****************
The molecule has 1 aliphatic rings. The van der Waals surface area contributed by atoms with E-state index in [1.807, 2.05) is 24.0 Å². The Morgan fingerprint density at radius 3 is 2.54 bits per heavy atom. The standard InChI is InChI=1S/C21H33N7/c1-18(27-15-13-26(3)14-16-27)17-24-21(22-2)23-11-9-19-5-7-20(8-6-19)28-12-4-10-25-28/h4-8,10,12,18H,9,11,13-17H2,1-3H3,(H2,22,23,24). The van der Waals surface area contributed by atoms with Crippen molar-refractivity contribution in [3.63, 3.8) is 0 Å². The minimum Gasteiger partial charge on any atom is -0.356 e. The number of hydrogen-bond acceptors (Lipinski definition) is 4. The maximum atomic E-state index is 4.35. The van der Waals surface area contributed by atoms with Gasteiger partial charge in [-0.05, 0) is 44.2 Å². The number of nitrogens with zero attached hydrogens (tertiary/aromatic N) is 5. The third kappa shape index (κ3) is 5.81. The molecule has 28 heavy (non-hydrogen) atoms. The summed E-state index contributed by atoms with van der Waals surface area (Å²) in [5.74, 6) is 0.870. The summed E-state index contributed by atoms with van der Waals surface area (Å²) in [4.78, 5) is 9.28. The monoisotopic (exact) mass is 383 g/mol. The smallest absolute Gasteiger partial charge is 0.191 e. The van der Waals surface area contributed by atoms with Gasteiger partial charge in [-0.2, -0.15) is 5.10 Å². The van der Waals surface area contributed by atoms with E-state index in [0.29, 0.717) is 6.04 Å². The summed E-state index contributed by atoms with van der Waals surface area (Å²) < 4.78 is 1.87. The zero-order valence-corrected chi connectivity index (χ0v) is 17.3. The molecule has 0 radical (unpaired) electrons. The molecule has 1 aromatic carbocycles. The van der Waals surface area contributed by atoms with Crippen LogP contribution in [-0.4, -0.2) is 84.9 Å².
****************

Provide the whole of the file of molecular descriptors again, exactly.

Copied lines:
The molecule has 1 aliphatic rings. The van der Waals surface area contributed by atoms with E-state index in [1.807, 2.05) is 24.0 Å². The Morgan fingerprint density at radius 3 is 2.54 bits per heavy atom. The standard InChI is InChI=1S/C21H33N7/c1-18(27-15-13-26(3)14-16-27)17-24-21(22-2)23-11-9-19-5-7-20(8-6-19)28-12-4-10-25-28/h4-8,10,12,18H,9,11,13-17H2,1-3H3,(H2,22,23,24). The van der Waals surface area contributed by atoms with Crippen molar-refractivity contribution in [3.63, 3.8) is 0 Å². The minimum Gasteiger partial charge on any atom is -0.356 e. The number of hydrogen-bond acceptors (Lipinski definition) is 4. The maximum atomic E-state index is 4.35. The van der Waals surface area contributed by atoms with Gasteiger partial charge in [-0.05, 0) is 44.2 Å². The number of nitrogens with zero attached hydrogens (tertiary/aromatic N) is 5. The third kappa shape index (κ3) is 5.81. The molecule has 28 heavy (non-hydrogen) atoms. The summed E-state index contributed by atoms with van der Waals surface area (Å²) in [5.74, 6) is 0.870. The summed E-state index contributed by atoms with van der Waals surface area (Å²) in [4.78, 5) is 9.28. The monoisotopic (exact) mass is 383 g/mol. The smallest absolute Gasteiger partial charge is 0.191 e. The van der Waals surface area contributed by atoms with Gasteiger partial charge in [-0.2, -0.15) is 5.10 Å². The van der Waals surface area contributed by atoms with E-state index in [0.29, 0.717) is 6.04 Å². The summed E-state index contributed by atoms with van der Waals surface area (Å²) < 4.78 is 1.87. The zero-order valence-corrected chi connectivity index (χ0v) is 17.3. The molecule has 0 radical (unpaired) electrons. The molecule has 1 aromatic carbocycles. The van der Waals surface area contributed by atoms with Crippen LogP contribution in [-0.4, -0.2) is 84.9 Å².